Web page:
There are few races in the country that better illustrate the GOP struggle between the traditional way of campaigning and the emergence of the tea party than the race to succeed retiring Sen. Kay Bailey Hutchison (Texas).
It is also part of a generational shift that has created a scramble for future power within the state party.
The March GOP primary has boiled down to two candidates who are drawing most of the attention: Lt. Gov. David Dewhurst and former state Solicitor General Ted Cruz.
Many Republicans believe this is Dewhurst’s race to lose, even though few will say so with a great deal of confidence. His three strengths are name identification, money and the fact that few people are willing to publicly cross him because even if he does not win the Senate race, he will return to the state as lieutenant governor or as governor, should Rick Perry (R) be elected president.
Among Republican operatives in Austin, there are some who are privately with Cruz but remain reluctant to publicly join his campaign.
Cruz “has the heart,” one non-aligned Republican told Roll Call. “If the war is going to be won by who wants it more, it’s going to be Cruz.”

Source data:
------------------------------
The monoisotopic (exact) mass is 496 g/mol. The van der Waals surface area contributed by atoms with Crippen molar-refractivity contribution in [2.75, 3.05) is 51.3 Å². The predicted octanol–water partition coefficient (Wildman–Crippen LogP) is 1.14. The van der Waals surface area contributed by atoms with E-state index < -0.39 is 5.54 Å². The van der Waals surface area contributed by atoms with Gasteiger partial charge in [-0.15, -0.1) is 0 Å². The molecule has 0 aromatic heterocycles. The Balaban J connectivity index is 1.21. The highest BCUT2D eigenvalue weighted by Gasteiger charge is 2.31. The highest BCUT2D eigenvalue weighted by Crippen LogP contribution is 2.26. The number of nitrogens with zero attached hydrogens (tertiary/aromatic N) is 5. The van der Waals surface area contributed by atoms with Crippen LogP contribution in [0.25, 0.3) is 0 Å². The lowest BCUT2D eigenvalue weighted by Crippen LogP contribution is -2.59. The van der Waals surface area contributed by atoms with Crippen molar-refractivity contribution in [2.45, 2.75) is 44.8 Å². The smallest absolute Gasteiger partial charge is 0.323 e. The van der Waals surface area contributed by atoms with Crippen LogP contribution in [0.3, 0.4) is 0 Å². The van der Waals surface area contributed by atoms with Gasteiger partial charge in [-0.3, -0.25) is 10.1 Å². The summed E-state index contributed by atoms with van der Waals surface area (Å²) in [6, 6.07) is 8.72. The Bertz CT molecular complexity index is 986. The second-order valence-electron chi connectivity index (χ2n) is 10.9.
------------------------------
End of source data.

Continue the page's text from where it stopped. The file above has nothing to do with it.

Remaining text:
Adding to that perception is the fact that the Cruz campaign accuses Dewhurst of bypassing town halls and grass-roots events. Dewhurst’s campaign counters that notion, citing his current duties as lieutenant governor, which are all the more demanding with Perry running for president.
The belief among many party strategists is that the GOP contest will be decided in a May 22 runoff, which would be needed if no candidate gets 50 percent in the March 6 primary. Dewhurst is considered a shoo-in to make the runoff.
“Everybody is chasing after Dewhurst,” one Republican said.
That means in many regards the race now is to be the candidate who finishes second in the initial balloting and moves on to face Dewhurst in the runoff. However, this was the same thinking in the 2010 gubernatorial race, when it was considered a given that Hutchison would push Perry into a runoff. But Perry took 53 percent of the vote, eliminating the need for a second contest.